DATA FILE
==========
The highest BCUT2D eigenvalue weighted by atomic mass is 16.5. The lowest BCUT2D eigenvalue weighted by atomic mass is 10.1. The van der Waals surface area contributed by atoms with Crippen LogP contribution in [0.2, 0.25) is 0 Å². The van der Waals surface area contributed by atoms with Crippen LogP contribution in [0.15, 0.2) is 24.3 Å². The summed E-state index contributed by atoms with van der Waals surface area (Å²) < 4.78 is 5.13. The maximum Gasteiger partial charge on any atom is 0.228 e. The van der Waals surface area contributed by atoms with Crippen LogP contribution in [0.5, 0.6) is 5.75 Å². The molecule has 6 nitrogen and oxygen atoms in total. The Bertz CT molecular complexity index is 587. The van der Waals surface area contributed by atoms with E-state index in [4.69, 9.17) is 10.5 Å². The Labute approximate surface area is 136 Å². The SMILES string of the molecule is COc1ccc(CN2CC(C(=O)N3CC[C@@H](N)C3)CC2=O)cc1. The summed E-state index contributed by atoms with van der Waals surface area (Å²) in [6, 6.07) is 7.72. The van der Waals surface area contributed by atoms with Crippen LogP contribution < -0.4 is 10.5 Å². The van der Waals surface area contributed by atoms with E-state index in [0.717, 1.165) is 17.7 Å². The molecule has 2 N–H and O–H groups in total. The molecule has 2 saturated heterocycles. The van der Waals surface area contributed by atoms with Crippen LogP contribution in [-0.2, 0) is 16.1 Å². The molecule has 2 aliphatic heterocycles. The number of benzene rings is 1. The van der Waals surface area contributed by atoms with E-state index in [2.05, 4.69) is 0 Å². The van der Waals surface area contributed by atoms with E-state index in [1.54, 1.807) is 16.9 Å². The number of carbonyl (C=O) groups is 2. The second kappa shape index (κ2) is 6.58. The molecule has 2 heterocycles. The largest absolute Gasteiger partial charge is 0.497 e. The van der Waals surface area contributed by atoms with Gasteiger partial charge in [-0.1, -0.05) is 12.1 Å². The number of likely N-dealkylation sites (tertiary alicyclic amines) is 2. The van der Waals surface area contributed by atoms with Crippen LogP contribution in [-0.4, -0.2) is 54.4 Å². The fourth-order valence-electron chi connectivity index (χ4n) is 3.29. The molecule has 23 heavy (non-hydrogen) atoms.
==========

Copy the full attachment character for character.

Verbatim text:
The highest BCUT2D eigenvalue weighted by atomic mass is 16.5. The lowest BCUT2D eigenvalue weighted by atomic mass is 10.1. The van der Waals surface area contributed by atoms with Crippen LogP contribution in [0.2, 0.25) is 0 Å². The van der Waals surface area contributed by atoms with Crippen LogP contribution in [0.15, 0.2) is 24.3 Å². The summed E-state index contributed by atoms with van der Waals surface area (Å²) < 4.78 is 5.13. The maximum Gasteiger partial charge on any atom is 0.228 e. The van der Waals surface area contributed by atoms with Crippen LogP contribution in [0.5, 0.6) is 5.75 Å². The molecule has 6 nitrogen and oxygen atoms in total. The Bertz CT molecular complexity index is 587. The van der Waals surface area contributed by atoms with E-state index in [4.69, 9.17) is 10.5 Å². The Labute approximate surface area is 136 Å². The SMILES string of the molecule is COc1ccc(CN2CC(C(=O)N3CC[C@@H](N)C3)CC2=O)cc1. The summed E-state index contributed by atoms with van der Waals surface area (Å²) in [6, 6.07) is 7.72. The van der Waals surface area contributed by atoms with Crippen LogP contribution < -0.4 is 10.5 Å². The van der Waals surface area contributed by atoms with E-state index in [0.717, 1.165) is 17.7 Å². The molecule has 2 N–H and O–H groups in total. The molecule has 2 saturated heterocycles. The van der Waals surface area contributed by atoms with Crippen LogP contribution in [-0.2, 0) is 16.1 Å². The molecule has 2 aliphatic heterocycles. The number of benzene rings is 1. The van der Waals surface area contributed by atoms with E-state index in [2.05, 4.69) is 0 Å². The van der Waals surface area contributed by atoms with E-state index in [1.54, 1.807) is 16.9 Å². The number of carbonyl (C=O) groups is 2. The second kappa shape index (κ2) is 6.58. The molecule has 2 heterocycles. The largest absolute Gasteiger partial charge is 0.497 e. The van der Waals surface area contributed by atoms with Gasteiger partial charge in [-0.1, -0.05) is 12.1 Å². The number of likely N-dealkylation sites (tertiary alicyclic amines) is 2. The van der Waals surface area contributed by atoms with Crippen LogP contribution in [-0.4, -0.2) is 54.4 Å². The fourth-order valence-electron chi connectivity index (χ4n) is 3.29. The molecule has 23 heavy (non-hydrogen) atoms.